SUMMARY OF THE INVENTION The process of this invention affords a highly effective means for separating crystalline aluminosilicate zeolites of the molecular sieve type from aqueous salt solutions containing the same, such as those solutions in which crystallization of the zeolite has taken place. The process is of particular value if the particles of the crystalline aluminosilicate zeolite are so small that they cannot be filtered and washed by filtration without major losses or if they cause filter plugging. A specific application is the separation of synthetic small size zeolite particles from their mother liquor. Soluble salts, utilizing techniques described herein, can be completely removed by repeated reslurrying of the flotation zeolite product with water and repeated flotation.
Crystalline aluminosilicate zeolites of the molecular sieve type can also be separated from amorphous solids using the process of this invention. This embodiment is of particular significance is providing means for separation of amorphous byproduct deposited during zeolite crystallization and increasing the concentration of zeolite in natural zeolite ore deposits by separation of amorphous gangue therefrom which almost invariably occurs in such deposits. The process described herein is of significant value in freeing the crystalline aluminosilicate zeolite of amorphous material or unwanted salts which could interfere with or have an adverse effect on the processing and subsequent catalytic characteristics of the zeolite.
In accordance with the invention there is provided a process for effecting separation of a crystalline aluminosilicate zeolite of the molecular sieve type from an aqueous salt solution or from an aqueous slurry containing amorphous contaminant with which the zeolite is intermixed. In a preferred embodiment where the crystalline aluminosilicate molecular sieve type zeolite is separated from an aqueous solution, such as the mother liquor, the zeolite is characterized by a particle diameter of less than about 1 micron. In general, the process entails the addition to the mixture of zeolite with aqueous salt solution or amorphous contaminant of a small amount of one or more reagents having the overall capability of functioning as a flocculant, collector and frother for the particles of zeolite and the introduction of a stream of air into the resulting composite to produce a foam or froth containing suspended particles of the zeolite. The foam so produced is collected and dried to obtain particles of the zeolite substantially free of the other components of the initial mixture. If not fully purified during the primary flotation step, the zeolite can be further treatedby repeated secondary reslurrying of the flotation zeolite product with water and the flotation repeated any desired number of times.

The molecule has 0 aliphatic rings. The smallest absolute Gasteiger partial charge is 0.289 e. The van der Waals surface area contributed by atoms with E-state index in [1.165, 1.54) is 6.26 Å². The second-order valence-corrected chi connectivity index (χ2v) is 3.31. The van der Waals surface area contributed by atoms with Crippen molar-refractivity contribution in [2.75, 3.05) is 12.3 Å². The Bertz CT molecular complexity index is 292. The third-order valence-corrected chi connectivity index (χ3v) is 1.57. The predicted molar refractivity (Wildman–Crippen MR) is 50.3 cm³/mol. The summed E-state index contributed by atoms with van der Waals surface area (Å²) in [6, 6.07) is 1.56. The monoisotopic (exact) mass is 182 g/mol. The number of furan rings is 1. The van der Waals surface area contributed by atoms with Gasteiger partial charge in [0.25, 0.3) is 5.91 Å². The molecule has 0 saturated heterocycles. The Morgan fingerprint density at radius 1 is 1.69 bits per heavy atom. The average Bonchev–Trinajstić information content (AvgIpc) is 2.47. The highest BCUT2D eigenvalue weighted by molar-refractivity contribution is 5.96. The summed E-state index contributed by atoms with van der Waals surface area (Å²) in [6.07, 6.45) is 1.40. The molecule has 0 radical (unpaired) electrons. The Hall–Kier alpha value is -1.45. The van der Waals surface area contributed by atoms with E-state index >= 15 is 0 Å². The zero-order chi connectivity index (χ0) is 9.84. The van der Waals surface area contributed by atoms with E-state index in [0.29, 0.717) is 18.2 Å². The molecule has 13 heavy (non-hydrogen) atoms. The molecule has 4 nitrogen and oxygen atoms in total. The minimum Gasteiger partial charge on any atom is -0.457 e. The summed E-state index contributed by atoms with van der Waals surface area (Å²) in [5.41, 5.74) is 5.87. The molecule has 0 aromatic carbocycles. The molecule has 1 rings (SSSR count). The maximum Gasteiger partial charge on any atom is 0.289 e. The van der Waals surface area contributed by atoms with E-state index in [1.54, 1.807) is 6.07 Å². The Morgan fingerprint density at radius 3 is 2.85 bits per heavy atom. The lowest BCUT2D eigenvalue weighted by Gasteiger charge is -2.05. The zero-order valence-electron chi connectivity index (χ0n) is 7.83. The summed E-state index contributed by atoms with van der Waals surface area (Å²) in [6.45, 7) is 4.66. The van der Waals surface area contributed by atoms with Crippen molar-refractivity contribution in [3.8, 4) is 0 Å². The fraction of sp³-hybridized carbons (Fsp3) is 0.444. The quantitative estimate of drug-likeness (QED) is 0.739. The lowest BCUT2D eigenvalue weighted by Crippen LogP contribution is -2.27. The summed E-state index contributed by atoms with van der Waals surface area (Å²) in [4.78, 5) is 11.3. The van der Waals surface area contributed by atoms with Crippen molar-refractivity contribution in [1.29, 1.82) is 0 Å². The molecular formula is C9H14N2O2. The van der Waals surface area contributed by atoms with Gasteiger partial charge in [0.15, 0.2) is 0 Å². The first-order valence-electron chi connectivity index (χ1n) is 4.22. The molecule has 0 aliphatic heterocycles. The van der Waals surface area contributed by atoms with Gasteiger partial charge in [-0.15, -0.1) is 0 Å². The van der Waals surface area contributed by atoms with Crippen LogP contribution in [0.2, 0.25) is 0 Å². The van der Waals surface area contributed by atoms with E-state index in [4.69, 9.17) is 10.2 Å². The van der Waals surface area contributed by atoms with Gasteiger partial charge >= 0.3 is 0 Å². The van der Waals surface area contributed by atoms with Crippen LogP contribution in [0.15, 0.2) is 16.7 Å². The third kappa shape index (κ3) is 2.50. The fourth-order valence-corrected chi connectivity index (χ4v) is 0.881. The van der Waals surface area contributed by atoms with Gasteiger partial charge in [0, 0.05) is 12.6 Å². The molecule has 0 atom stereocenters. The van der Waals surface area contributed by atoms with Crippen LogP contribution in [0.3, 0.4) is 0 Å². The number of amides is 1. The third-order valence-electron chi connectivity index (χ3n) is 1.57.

It is contemplated that crystalline aluminosilicate zeolites of the molecular sieve type, in general, may be separated from aqueous salt solutions or amorphous materials in accordance with the process of this invention. Representative of such zeolites are zeolite A, described in U.S. Pat. No. 2,882,243;'zeolite X, described in U.S. Pat. No. 2,882,244; zeolite Y, described in U.S. Pat. No. 3,130,007; zeolite ZSM-S, described in U.S. Pat. No. 3,702,886; zeolite L (U.S. Pat. No. 3,216,789), zeolite alpha (U.S. Pat. No. 3,375,205), ZK-4 (U.S. Pat. No. 3,314,752), ZK-5 (U.S. Pat. No. 3,247,195), ZSM-3 (U.S. Pat. No. 3,415,736), ZSM-ll (U.S. Pat. No. 3,709,979 zeolite T (U.S. Pat. No.